Last week, both the U.S. House of Representatives and Senate passed slightly different versions of a bill on financing reconstruction in Iraq and Afghanistan. The House measure reflected the wishes of President George W. Bush, but the Senate voted to designate half of the asked-for amount as a loan. Now, the House has voted to have its bill include the loan language, too, but it appears that the leadership in Congress will not let that happen.
Washington, 23 October 2003 (RFE/RL) -- The U.S. House of Representatives has changed its mind about a portion of a bill it passed giving President George W. Bush virtually all the $87 billion he asked for to pay for military operations and reconstruction in Iraq and Afghanistan.
Bush wants about $20 billion of that total to be a gift for rebuilding Iraq.
U.S. Congressman Dana Rohrabacher, a Republican from California, told his colleagues in the House of Representatives on 21 October that he thinks it would be fair if Iraqis, with their oil riches, repaid the United States for some of the expense of rebuilding their country.
"Why don't we permit half of this -- $10 billion -- to go in the form of a loan that can be repaid. After all, we are in debt $400 billion a year now, that's our level of deficit spending. We have to borrow that $10 billion to give it to Iraq as a gift. Why don't we let them repay it after 20 years?" Rohrabacher asked.
Shortly after Rohrabacher and other House members concluded their debate, the chamber voted 277-139 in favor of a nonbinding resolution essentially trying to change some details of the Iraq-Afghanistan spending bill they had passed the week before.
Similar legislation passed by the Senate would require Iraq to repay half of the nearly $20 billion that Bush plans to spend on reconstruction there if Iraq's creditors -- including Russia and Saudi Arabia -- do not forgive 90 percent of Iraq's debt. The House version had said the United States should donate the money outright.
Senate and House negotiators now must reconcile these two bills into one piece of legislation for Bush to sign into law. And in the 21 October vote, House members urged their negotiators working in the conference committee to accept the Senate loan language.
Among the House members voting to change the bill from grant to half-grant, half-loan were 84 members of Bush's own Republican Party. Bush has repeatedly said he opposes the idea of loans.
The president has been traveling in Asia this week, but a few hours before the vote, White House Budget Director Joshua Bolten sent a letter to congressional leaders that said Bush might veto the measure if it includes the loans because that would send the world the wrong message about U.S. commitment to Iraq's future.
Those who support the loan proposal point to Iraq's enormous potential wealth because of its oil reserves -- the second-largest in the world after Saudi Arabia. They also cite the equally enormous budget deficits that the United States is incurring because of the Iraq war in particular and the global war on terrorism in general.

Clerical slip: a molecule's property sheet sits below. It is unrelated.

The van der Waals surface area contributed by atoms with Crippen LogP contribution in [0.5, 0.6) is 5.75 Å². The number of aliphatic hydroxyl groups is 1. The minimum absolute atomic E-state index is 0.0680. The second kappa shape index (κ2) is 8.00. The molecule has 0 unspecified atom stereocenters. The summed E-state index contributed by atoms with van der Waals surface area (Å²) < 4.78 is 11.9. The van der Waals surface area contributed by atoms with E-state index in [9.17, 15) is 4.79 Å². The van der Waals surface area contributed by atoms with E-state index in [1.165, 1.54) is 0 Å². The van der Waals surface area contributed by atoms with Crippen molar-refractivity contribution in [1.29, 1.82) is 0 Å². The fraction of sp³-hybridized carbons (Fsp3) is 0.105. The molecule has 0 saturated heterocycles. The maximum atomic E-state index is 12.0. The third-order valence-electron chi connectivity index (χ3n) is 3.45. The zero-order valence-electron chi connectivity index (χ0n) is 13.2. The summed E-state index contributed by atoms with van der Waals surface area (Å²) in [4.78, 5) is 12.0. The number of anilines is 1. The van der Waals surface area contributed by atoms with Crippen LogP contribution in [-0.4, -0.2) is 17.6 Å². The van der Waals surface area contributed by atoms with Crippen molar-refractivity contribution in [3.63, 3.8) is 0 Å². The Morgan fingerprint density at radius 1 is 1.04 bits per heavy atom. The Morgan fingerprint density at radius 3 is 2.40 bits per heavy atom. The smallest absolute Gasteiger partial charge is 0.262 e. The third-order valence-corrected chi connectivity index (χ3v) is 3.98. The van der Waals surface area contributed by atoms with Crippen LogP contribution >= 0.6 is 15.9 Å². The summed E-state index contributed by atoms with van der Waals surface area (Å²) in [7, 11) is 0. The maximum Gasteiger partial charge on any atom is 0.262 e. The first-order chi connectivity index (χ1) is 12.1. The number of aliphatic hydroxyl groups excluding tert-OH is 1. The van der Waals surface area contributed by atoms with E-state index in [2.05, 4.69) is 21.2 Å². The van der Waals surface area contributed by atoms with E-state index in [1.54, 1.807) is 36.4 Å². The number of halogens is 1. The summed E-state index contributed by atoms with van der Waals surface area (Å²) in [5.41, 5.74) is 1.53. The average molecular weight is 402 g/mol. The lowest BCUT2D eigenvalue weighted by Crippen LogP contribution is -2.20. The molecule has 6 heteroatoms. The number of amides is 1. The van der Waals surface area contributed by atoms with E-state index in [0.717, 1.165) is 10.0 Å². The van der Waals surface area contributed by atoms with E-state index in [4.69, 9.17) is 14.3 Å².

It is likely, however, that the House conference-committee negotiators will not abide by the 21 October vote on the resolution when they begin work on reconciling the two versions of the bill next week. The resolution is nonbinding, and leaders of both the Senate and the House oppose the idea of loans.
And the House members who voted in favor of the loan proposal know that, according to David Boaz, the executive vice president of the Cato Institute, a private policy-research center in Washington. He specializes in constitutional and political affairs.
Boaz told RFE/RL that the vote is a classic example of the leaders of both the Senate and the House -- both of which have Republican majorities -- allowing a vote on an issue that may be popular, even though these leaders plan to kill the measure in the conference committee. "Sometimes the leadership of Congress will allow a vote on a politically popular measure, knowing that they're going to kill it behind closed doors," Boaz said. "And that may very well be what's going on here."
As a result, he said, everybody -- everybody in Congress, that is -- is happy. Legislators look good for their constituents, and the leaders get the bill they want. "You vote for a bill that's popular with your constituents in a public, recorded vote, knowing that the leadership will remove it behind the scenes. It's not the most attractive aspect of a parliamentary or congressional system, but it's been known to happen," he said.
Legislators are doubly happy because they can vote in favor of what their constituents want, and later for what their leaders want, according to Bill Frenzel, a Republican who served 20 years in the House, representing a district in Minnesota. He told RFE/RL that they are often faced with difficult questions about why a popular bill never became law.
Using this maneuver, Frenzel said, a member of Congress can easily respond to angry questions from his district about why a popular bill never became law. "[Members of Congress] will then be able to truthfully answer letters, saying, 'Well, when I had a chance to vote for it, I favored your position, but when [the bill] came back [from reconciling negotiations], the only way that we could provide for reasonable rebuilding of Iraq was in an appropriation, and so I voted for that,'" he said.
But Frenzel said such maneuvering takes its toll on a politician, and the 21 October vote is a good example of the cynicism of lawmaking. "I think there are times when it's hard to be a congressman, and sometimes you have to be on different sides of the same issue, and this looks to me like one of those occurrences," he said.